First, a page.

Mat lives in the Mission, but we don't see each other any more. You go from seeing someone 40 hours a week to never seeing them at all, it happens just like that.

I'm going to stay at his place in a week or so when he's out of town and watch his puppy Dexter. The place with the life-sized Spiderman, a statue I bet is pretty goddamn creepy in the dark. Like I said, he won't be there.

It is something that the people that life shoves at us, those are the people we get. For better or for worse.

Mat is for better.


My Favorite Guests So Far

Waiting tables makes you hate people. I used to think that. This time around--and maybe it's because it's still new--waiting tables is making me adore people.

Last week I was seated with a party of eight women around 70 years old. I'll be honest, this is not a table most servers are thrilled to get, for several reasons. The likelihood of lots of food and wine ordering is low, while the likelihood you'll be making time-consuming hot tea for eight is high. And separate checks. They will definitely be wanting separate checks.

And they did! But, by God, they couldn't have been more gracious about it. I explained that it might take a few extra minutes at the end of their meal, but that I'd be happy to process the eight separate checks for them. They must have thanked me for this about two dozen times. Effusively. 

I fully expected waters and English breakfast all around, but they got fun with their drink orders and got fresh, blended lemonade, flavored Italian sodas and other zero-proof cocktails. One lady even got kicky and ordered a glass of vermentino. It was obvious this was a lunchtime party.

They are all college classmates who still get together for lunch every so often. I gleaned this from bits of conversation as they sat oohing and ahhing over the bright salads and fresh pastas.

"I'm so glad we did this. I don't know what I'd be doing otherwise today. This is such a treat."

These women were a total delight. They had nothing but compliments for the food, and they treated me like a queen. Every request was couched in the kindest of terms, and they always followed it up with, "and take your time."

Desserts were ordered. Fun was had. When I brought the separate checks those who somehow missed the prior conversations were sure to tell me how much of a pain they know separate checks are and that what I was doing was truly appreciated.

I was being thanked as though I was brokering world peace.

I actually felt bad about adding the automatic gratuity for large parties, because these women, frankly, graced me with their presences. They had such an appreciation for their outing, for the food, for the service, for their day together that it completely changed my mood for the better.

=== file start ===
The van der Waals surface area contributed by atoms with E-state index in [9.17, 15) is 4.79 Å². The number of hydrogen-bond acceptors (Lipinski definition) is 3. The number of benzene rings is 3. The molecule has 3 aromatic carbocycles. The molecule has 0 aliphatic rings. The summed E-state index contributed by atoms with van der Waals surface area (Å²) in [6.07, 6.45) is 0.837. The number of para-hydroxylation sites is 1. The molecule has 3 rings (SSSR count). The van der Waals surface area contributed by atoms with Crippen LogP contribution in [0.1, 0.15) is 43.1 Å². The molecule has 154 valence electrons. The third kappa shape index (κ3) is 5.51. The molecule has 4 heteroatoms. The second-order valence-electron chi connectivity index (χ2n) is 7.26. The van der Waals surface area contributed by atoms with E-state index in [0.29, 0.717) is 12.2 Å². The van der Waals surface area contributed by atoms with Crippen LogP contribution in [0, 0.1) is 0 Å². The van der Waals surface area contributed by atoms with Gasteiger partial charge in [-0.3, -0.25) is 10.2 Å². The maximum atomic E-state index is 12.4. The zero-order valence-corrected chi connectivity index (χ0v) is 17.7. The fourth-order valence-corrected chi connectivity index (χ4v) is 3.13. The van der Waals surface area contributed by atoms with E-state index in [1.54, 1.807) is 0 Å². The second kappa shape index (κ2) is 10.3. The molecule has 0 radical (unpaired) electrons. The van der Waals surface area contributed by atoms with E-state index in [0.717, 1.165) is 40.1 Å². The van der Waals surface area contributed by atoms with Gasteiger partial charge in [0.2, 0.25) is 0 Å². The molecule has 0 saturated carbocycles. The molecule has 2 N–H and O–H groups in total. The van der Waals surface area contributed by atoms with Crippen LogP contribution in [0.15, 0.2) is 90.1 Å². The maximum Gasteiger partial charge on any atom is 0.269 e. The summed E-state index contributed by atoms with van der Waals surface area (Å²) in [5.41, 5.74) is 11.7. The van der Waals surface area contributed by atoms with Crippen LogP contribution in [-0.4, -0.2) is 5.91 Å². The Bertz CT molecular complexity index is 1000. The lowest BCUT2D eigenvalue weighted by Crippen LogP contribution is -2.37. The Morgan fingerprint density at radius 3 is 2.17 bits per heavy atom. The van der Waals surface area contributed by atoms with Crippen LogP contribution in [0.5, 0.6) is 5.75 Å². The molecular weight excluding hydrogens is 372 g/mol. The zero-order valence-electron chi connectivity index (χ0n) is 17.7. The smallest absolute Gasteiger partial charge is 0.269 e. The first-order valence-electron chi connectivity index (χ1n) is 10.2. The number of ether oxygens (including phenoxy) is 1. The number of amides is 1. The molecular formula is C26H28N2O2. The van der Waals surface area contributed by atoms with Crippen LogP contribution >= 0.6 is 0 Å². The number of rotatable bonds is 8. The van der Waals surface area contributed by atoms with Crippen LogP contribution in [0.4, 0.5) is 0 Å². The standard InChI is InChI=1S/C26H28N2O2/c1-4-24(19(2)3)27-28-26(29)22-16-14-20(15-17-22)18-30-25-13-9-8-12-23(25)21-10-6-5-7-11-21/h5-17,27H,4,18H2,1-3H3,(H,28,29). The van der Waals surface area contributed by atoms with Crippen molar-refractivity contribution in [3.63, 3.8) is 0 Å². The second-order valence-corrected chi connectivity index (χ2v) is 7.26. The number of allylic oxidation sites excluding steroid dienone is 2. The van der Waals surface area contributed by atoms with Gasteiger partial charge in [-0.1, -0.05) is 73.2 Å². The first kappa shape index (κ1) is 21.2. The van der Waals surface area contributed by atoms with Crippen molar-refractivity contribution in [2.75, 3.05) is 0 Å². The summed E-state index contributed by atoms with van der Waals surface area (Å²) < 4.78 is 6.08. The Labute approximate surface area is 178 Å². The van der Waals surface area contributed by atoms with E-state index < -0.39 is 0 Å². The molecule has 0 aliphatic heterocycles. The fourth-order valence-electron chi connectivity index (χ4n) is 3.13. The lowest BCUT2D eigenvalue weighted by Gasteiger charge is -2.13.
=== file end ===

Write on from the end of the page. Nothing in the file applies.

And, of course, as if they were some kind of too-good-to-be-true alien race of overly kind restaurant guests from outer space, they tipped me extra on top of the large party gratuity added in.

They could have left nothing, and this group of eight would still be my favorite guests so far since returning to serving. Hands down, slam dunk.


I Have a Lot of Nerve Eating My Own Fuck-ups

"I have a lot of nerve eating my own fuck-ups."

I said this as I snuck a forkful of homemade, hand-torn pasta into my mouth.

The fresh plate of hot pasta was available to eat, along with a mushroom pizza with leeks and fontina cheese, because I fucked up an order. My table of two ordered salads at my urging, as well as the aforementioned pasta and pizza from which I was sampling. When ringing in the items I failed, somehow, to press hold on the second course. 

One of my colleagues cornered me while I was filling glasses with ice water. 

"Did you want 42's food to all come out at once?

"No, I held the entrees," but as the words were leaving my mouth I could see him shaking his head no.

"Their food is up now." And then he said the words no server who knows she's in error ever wants to hear. "You'll have to talk to the chef."

There is a sickening feeling that overwhelms me when I realize I've made a major mistake. People work hard. It's hot. No one wants to do something twice because someone else didn't do something right.

I hesitated telling the chef his hard-working staff would have to remake the two dishes in just short ten minutes because I couldn't be counted on to push buttons correctly. I carried the two perfectly-cooked but entirely-too-early dishes around for about 90 seconds, delaying the inevitable.

"I don't want to talk to the chef." I was talking again to my fellow waiter.

"I know." He looked empathetic.

"I don't want this to be happening."

"I know." But now he was laughing.

The reaction wasn't as bad as it could have been, in fact it was damned near kid-gloved. The sous chef joked that if I was hungry I could just ask them for something next time. In moments all was forgiven. This could be because there were all of three tables in play in the entire place.

Then I had to tell my boss, the person who would delete the first order of entrees that wound up in the back on the giant cutting board as "waiter bait." I explained what happened. I mentioned I'd already talked the chef and that I'd already gotten the evil eye. She shot me the evil eye and said, "That doesn't mean I can't go it again."

So, it was pretty nervy of me to eat some of the pasta, most of which was polished off by the gentlemen I had the pleasure of waiting tables with tonight. But that particular dish has great garlicky breadcrumbs and san marzano tomatoes, and so it could not be helped.

Sowouldyou


A Conversation, Just Now, Typical

Corner store clerk: How old are you?

Me: 34.

Corner store clerk: You? 34?

Me: Wanna see my I.D.? (hand I.D. over)

Corner store clerk: New York State? I do not trust New York State.

Me: Ha.

Corner store clerk: You hear about what happen? The big planes fly into the big buildings.

Me: Yeah. I did hear about that.

Corner store clerk: It's too bad. (pause) How long you been here?

Me: Well, I was here for a while, then I went to New York, and now I'm back.

Corner store clerk: I have been to New York, but only its airports. Never for a visit.

Me: Well, it is definitely worth a visit.

Corner store clerk: They say, "New York is great to visit, not great to live." I don't know why. But you have a good night.